Monday, September 15, 2008

Least Necessary Remakes

Most movie remakes are second-rate exploitative pap produced by the creatively bankrupt, of course. In order to make my list, a movie has to be more (less?) than that. It's not enough to be incompetently executed, preferably on a budget hugely larger than the original, or devoid of redeeming artistic merit. To make this list, a remake has to somehow miss the most essential point of the appeal of the original.

Here we go:

Planet of the Apes: The most memorable and dramatic element of the 1968 original is the moment when Charlton Heston discovers what planet he is really on. Needing a new twist for the 2001 remake, director Tim Burton gave us an ending in which... nobody can figure out what the hell was supposed to have happened. Up next: Burton remakes Soylent Green. Heston has a non-speaking cameo as a dead body.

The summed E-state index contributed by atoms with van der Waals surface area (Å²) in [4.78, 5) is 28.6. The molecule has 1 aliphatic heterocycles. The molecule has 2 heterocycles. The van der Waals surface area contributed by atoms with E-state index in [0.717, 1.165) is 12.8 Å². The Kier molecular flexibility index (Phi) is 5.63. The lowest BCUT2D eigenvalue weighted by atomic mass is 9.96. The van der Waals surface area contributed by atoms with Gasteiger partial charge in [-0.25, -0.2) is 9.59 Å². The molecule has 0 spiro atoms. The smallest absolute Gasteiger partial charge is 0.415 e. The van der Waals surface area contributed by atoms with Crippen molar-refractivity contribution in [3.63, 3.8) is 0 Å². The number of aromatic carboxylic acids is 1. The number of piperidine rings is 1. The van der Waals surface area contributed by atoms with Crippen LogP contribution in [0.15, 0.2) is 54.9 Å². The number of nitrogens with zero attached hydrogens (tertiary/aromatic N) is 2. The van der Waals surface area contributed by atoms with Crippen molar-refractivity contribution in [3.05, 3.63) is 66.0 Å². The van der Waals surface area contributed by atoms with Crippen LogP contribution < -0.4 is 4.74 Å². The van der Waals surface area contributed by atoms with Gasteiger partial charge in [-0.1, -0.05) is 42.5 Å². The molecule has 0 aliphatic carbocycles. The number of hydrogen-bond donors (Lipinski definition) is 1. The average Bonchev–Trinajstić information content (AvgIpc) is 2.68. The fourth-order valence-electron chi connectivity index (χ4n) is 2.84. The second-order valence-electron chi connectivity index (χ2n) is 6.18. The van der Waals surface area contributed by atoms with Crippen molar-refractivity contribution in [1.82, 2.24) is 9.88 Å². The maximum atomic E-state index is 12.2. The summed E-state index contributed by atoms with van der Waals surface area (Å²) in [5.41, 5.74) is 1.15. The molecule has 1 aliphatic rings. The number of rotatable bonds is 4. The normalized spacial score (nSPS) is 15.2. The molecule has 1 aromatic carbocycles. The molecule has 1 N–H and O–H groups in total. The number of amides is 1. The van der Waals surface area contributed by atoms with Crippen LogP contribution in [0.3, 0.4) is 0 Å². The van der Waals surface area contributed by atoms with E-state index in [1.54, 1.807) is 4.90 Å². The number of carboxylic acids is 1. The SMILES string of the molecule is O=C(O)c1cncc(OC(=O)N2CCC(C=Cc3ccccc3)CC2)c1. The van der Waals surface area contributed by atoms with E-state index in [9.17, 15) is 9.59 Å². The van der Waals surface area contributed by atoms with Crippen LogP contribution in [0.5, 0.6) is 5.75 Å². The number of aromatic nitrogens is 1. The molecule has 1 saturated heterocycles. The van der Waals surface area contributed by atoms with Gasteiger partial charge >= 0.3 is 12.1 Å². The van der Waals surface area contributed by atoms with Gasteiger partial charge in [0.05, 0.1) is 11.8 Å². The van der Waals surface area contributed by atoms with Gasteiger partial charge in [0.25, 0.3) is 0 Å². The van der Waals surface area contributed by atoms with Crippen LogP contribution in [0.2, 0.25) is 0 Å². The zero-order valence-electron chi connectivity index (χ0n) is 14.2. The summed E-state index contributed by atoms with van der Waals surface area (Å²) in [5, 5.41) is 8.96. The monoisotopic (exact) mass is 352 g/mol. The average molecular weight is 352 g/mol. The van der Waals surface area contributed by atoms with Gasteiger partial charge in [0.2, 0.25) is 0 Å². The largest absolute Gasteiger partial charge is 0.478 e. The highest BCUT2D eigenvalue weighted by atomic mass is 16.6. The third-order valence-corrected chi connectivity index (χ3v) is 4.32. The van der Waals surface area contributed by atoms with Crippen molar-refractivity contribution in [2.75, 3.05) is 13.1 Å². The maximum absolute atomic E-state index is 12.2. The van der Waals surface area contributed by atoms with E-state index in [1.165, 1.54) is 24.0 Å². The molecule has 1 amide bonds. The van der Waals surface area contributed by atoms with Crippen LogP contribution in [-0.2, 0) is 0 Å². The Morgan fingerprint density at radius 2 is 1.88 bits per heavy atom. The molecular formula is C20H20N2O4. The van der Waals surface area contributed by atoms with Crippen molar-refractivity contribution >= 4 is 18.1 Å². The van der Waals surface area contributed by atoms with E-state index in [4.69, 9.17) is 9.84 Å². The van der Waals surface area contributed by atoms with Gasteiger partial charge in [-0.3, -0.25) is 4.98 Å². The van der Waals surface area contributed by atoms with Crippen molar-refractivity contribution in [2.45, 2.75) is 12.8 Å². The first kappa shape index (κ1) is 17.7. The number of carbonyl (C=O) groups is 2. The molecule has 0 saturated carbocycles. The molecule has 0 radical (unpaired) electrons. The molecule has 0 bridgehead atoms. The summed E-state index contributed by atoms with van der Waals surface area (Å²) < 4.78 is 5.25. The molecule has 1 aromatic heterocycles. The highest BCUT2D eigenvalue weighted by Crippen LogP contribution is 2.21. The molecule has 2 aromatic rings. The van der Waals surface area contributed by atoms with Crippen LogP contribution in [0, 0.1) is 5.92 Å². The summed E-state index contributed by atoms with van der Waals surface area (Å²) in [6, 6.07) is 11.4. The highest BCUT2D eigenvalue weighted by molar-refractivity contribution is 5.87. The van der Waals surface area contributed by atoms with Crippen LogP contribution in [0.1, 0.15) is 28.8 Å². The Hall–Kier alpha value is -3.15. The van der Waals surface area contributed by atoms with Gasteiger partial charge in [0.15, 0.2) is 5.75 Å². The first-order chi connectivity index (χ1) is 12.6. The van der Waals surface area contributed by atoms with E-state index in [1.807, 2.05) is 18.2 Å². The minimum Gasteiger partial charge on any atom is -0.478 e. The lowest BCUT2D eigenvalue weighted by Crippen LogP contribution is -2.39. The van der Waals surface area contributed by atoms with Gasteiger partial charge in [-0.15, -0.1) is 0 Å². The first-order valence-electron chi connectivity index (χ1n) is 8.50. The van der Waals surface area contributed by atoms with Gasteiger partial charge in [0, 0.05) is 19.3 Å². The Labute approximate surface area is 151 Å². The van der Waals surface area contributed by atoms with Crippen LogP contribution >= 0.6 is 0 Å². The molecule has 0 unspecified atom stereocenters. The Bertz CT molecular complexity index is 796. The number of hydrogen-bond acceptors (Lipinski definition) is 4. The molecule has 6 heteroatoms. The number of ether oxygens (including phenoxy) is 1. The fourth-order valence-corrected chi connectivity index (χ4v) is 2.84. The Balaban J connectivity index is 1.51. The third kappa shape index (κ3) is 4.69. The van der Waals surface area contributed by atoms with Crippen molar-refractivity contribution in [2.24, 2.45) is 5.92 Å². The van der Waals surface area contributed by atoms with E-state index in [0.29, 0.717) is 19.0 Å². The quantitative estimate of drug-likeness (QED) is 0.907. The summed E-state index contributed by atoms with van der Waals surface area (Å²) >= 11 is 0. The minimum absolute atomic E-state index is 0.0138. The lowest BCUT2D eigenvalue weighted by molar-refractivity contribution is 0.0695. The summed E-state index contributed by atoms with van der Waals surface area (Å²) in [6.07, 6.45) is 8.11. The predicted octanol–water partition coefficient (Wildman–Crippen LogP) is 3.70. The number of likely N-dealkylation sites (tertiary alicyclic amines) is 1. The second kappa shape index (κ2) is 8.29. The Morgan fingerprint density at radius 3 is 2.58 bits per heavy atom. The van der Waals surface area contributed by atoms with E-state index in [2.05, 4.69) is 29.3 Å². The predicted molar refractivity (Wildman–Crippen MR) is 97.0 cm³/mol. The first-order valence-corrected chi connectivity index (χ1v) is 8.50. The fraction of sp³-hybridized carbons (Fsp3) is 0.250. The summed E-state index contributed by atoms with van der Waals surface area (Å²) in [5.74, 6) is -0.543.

The Day of the Jackal/The Jackal: The 1973 original was a brilliant psychologically tense thriller in which the ruthlessly efficient assassin and doggedly determined detective converge in a nailbitingly tense finale. The 1997 remake gives us Bruce "One Note" Willis as an assassin whose combination of ludicrously over-complicated plans and incompetent execution makes him the least likely killer this side of Wile E. Coyote.

Deathrace 2000/Deathrace: The makers of the 1975 original took a cast comprising some of the least talented stock players of the day plus a threadbare budget and created a much-underestimated satire on the dehumanizing effects of violence as entertainment. The makers of the 2008 version gave us a forehead-slapping celebration of the same thing. Deathrace is like watching somebody else play a video game.

Rollerball: 1975 original, satire on celebrity culture. 2002 remake, celebration of same. See Deathrace above.